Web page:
Culture

The Real Ninjas of Mie and Shiga Prefectures

These Japan Heritage Sites in Iga and Koka show us how real ninjas lived and trained throughout history.

By 5 min read

Like geisha, samurai, and sumo wrestlers, ninjas are iconic figures universally associated with Japan. However, ninjas have been greatly mythologized over centuries, largely due to the inherent secrecy of their trade. Records of their identities and exploits are rare, and practices were often passed orally from master to apprentice.

Take a moment in between donning the costume and throwing ninja stars to learn the history of these mysterious figures.

In central Japan, neighboring cities Iga in Mie Prefecture and Koka in Shiga Prefecture are known as the heartland of ninjutsu. Both cities were historically hubs for the ninja arts during the Sengoku Period (1467-1568) and are packed with attractions that shine a light into this shadowy world of subterfuge.

Today, visitors to Iga and Koka can watch ninja demonstrations and visit former ninja residences.

Even the name “ninja” is a relatively modern term that spread in Japan via popular novels from the 1950s. Actual ninjas in their time were called shinobi, but a major shift began about 70 years ago with the emergence of authentic writings. The ninja narrative has evolved ever since.

Virtually every historical document unearthed claims the best ninjas came from Iga and Koka. In their heyday, they were hired by warlords across Japan for missions in espionage, arson, ambush, and assassination. Look beyond the silly depictions and skateboarding Teenage Mutant Ninja Turtles with these five spots to learn real ninja history in the homeland of the masters.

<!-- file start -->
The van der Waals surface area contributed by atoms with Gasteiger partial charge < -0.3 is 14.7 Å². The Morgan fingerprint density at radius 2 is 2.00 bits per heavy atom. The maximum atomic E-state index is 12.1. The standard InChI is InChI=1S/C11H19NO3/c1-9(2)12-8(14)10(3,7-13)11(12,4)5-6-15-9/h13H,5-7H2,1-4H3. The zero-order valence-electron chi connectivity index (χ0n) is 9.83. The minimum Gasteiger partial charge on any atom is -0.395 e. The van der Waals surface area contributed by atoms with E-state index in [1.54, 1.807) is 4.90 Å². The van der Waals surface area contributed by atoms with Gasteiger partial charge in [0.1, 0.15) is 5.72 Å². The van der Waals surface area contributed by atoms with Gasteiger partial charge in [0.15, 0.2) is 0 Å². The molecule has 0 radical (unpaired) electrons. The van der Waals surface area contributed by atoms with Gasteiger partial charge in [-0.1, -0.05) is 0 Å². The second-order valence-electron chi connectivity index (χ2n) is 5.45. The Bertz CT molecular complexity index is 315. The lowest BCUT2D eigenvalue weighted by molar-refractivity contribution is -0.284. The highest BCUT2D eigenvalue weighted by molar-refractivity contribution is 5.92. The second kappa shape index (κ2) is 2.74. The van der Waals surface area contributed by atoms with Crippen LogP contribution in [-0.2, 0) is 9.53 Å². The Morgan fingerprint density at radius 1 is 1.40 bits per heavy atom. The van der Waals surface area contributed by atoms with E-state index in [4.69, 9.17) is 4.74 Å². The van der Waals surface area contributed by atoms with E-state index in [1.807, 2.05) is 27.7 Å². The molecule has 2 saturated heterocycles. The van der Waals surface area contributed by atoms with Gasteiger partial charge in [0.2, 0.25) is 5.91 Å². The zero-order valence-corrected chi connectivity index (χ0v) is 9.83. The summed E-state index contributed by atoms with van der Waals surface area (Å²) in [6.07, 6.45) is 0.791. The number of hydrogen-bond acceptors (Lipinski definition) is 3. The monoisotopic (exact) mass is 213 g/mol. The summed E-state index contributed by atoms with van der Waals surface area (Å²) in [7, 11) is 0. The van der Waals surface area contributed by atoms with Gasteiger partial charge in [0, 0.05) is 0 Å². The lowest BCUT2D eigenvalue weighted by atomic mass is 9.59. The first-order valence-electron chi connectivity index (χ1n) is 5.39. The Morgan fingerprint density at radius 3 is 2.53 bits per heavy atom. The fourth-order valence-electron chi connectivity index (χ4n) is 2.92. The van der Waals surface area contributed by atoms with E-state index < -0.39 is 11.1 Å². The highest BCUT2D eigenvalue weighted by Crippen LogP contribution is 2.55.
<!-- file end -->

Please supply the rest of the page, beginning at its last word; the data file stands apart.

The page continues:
1. Koka Ninja Village

This theme park offers plenty of interactive immersion into ninja lore. You can rent costumes, climb walls, throw shuriken (star-shaped blades), and walk on water using special footwear.

Tools of the trade at the Koka Ninjutsu Museum.

The Ninjutsu Museum displays manuals from the Bansenshukai (The Book of Ninja), which was compiled in 1676. Learn how ninja guerilla warfare developed in the region’s rugged landscape while culture and technology flowed in from nearby Kyoto.

The area’s dense forests were the ideal hidden training ground. Local clans once fought over scarce resources in this harsh terrain. At times, it was ninja against ninja. You can enter a former hideaway rigged with traps and concealed compartments if you visit.

2. Iga Ueno Castle

First built in 1585, lords once commanded their ninjas from this hilltop fortress. The hike up is steep, but it’s all worth it once you see it. This stunning white citadel is absolutely beautiful, especially in spring when the cherry blossoms are in bloom.

From the top, panoramic views evoke bygone battlefields. Hundreds of preserved castle ruins, clay walls, and wooden buildings lie below, surrounded by untouched forests and mountains.

The white fortress.

Ueno Castle’s 30-meter stone walls are amongst the tallest in Japan—not surprising, considering it was surrounded by so many nimble ninjas! Iga and Koka ninjas were renowned for their abilities to break into castles, so warlords wanting to avoid costly sieges often employed them for their stealth. These jobs dwindled when Western cannons were introduced to Japan, and many ninjas turned to guarding castles instead.